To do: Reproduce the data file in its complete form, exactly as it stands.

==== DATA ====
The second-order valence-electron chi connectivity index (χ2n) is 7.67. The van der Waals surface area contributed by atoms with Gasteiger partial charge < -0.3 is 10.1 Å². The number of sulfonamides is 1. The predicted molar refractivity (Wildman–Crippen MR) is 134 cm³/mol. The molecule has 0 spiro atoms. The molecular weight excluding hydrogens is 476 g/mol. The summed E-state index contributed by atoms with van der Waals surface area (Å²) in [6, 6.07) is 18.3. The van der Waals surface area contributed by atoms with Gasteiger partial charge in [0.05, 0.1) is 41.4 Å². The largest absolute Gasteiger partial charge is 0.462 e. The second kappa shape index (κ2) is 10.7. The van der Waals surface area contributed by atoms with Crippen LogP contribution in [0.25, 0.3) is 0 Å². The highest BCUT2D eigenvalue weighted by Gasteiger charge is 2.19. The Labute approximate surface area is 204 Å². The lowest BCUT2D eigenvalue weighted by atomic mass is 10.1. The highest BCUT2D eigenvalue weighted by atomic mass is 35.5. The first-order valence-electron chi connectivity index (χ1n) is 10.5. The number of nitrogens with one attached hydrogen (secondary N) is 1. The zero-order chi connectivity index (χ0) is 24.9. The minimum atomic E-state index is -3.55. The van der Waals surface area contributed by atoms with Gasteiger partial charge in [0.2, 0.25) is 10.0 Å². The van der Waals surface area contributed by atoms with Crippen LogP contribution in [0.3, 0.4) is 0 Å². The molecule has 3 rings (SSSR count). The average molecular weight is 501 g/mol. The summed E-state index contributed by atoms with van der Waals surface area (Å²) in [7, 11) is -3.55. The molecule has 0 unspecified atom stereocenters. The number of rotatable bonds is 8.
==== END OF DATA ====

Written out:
The second-order valence-electron chi connectivity index (χ2n) is 7.67. The van der Waals surface area contributed by atoms with Gasteiger partial charge < -0.3 is 10.1 Å². The number of sulfonamides is 1. The predicted molar refractivity (Wildman–Crippen MR) is 134 cm³/mol. The molecule has 0 spiro atoms. The molecular weight excluding hydrogens is 476 g/mol. The summed E-state index contributed by atoms with van der Waals surface area (Å²) in [6, 6.07) is 18.3. The van der Waals surface area contributed by atoms with Gasteiger partial charge in [0.05, 0.1) is 41.4 Å². The largest absolute Gasteiger partial charge is 0.462 e. The second kappa shape index (κ2) is 10.7. The van der Waals surface area contributed by atoms with Crippen LogP contribution in [0.25, 0.3) is 0 Å². The highest BCUT2D eigenvalue weighted by Gasteiger charge is 2.19. The Labute approximate surface area is 204 Å². The lowest BCUT2D eigenvalue weighted by atomic mass is 10.1. The highest BCUT2D eigenvalue weighted by atomic mass is 35.5. The first-order valence-electron chi connectivity index (χ1n) is 10.5. The number of nitrogens with one attached hydrogen (secondary N) is 1. The zero-order chi connectivity index (χ0) is 24.9. The minimum atomic E-state index is -3.55. The van der Waals surface area contributed by atoms with Gasteiger partial charge in [0.2, 0.25) is 10.0 Å². The van der Waals surface area contributed by atoms with Crippen LogP contribution in [0.3, 0.4) is 0 Å². The molecule has 3 rings (SSSR count). The average molecular weight is 501 g/mol. The summed E-state index contributed by atoms with van der Waals surface area (Å²) in [7, 11) is -3.55. The molecule has 0 unspecified atom stereocenters. The number of rotatable bonds is 8.